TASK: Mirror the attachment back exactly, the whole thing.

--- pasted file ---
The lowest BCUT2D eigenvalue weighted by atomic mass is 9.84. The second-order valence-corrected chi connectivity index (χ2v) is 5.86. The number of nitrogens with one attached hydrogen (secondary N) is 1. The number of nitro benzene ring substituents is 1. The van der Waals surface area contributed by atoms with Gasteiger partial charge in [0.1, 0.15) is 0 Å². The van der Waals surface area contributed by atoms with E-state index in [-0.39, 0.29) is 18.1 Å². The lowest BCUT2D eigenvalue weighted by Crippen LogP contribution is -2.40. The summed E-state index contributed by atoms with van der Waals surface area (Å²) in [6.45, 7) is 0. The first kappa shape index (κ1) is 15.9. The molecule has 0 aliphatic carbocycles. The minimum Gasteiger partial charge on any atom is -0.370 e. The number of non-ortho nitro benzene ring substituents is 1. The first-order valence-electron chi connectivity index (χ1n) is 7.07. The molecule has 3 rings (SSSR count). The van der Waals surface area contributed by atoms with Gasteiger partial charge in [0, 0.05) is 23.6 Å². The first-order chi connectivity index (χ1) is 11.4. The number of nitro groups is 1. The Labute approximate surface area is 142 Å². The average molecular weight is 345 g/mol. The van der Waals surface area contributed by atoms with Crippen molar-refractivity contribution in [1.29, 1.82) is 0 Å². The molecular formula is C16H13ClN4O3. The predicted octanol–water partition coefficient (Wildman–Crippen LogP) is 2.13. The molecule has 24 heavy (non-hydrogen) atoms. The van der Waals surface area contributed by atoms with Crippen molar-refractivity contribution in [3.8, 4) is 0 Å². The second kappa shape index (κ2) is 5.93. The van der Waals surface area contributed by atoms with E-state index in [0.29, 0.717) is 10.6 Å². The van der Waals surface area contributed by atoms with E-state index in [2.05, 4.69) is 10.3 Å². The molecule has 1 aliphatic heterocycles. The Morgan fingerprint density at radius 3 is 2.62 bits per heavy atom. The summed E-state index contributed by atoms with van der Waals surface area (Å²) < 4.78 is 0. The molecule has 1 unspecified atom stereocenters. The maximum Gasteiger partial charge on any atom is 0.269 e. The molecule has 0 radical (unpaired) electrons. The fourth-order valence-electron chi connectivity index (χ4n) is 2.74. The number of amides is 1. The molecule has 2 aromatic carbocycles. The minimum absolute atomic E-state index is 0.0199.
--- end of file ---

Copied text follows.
The lowest BCUT2D eigenvalue weighted by atomic mass is 9.84. The second-order valence-corrected chi connectivity index (χ2v) is 5.86. The number of nitrogens with one attached hydrogen (secondary N) is 1. The number of nitro benzene ring substituents is 1. The van der Waals surface area contributed by atoms with Gasteiger partial charge in [0.1, 0.15) is 0 Å². The van der Waals surface area contributed by atoms with E-state index in [-0.39, 0.29) is 18.1 Å². The lowest BCUT2D eigenvalue weighted by Crippen LogP contribution is -2.40. The summed E-state index contributed by atoms with van der Waals surface area (Å²) in [6.45, 7) is 0. The first kappa shape index (κ1) is 15.9. The molecule has 0 aliphatic carbocycles. The minimum Gasteiger partial charge on any atom is -0.370 e. The number of non-ortho nitro benzene ring substituents is 1. The first-order valence-electron chi connectivity index (χ1n) is 7.07. The molecule has 3 rings (SSSR count). The van der Waals surface area contributed by atoms with Gasteiger partial charge in [0, 0.05) is 23.6 Å². The first-order chi connectivity index (χ1) is 11.4. The number of nitro groups is 1. The Labute approximate surface area is 142 Å². The average molecular weight is 345 g/mol. The van der Waals surface area contributed by atoms with Crippen molar-refractivity contribution in [1.29, 1.82) is 0 Å². The molecular formula is C16H13ClN4O3. The predicted octanol–water partition coefficient (Wildman–Crippen LogP) is 2.13. The molecule has 24 heavy (non-hydrogen) atoms. The van der Waals surface area contributed by atoms with Crippen molar-refractivity contribution in [3.8, 4) is 0 Å². The second kappa shape index (κ2) is 5.93. The van der Waals surface area contributed by atoms with E-state index in [0.29, 0.717) is 10.6 Å². The van der Waals surface area contributed by atoms with E-state index in [2.05, 4.69) is 10.3 Å². The molecule has 1 aliphatic heterocycles. The Morgan fingerprint density at radius 3 is 2.62 bits per heavy atom. The summed E-state index contributed by atoms with van der Waals surface area (Å²) < 4.78 is 0. The molecule has 1 unspecified atom stereocenters. The maximum Gasteiger partial charge on any atom is 0.269 e. The molecule has 0 radical (unpaired) electrons. The fourth-order valence-electron chi connectivity index (χ4n) is 2.74. The number of amides is 1. The molecule has 2 aromatic carbocycles. The minimum absolute atomic E-state index is 0.0199.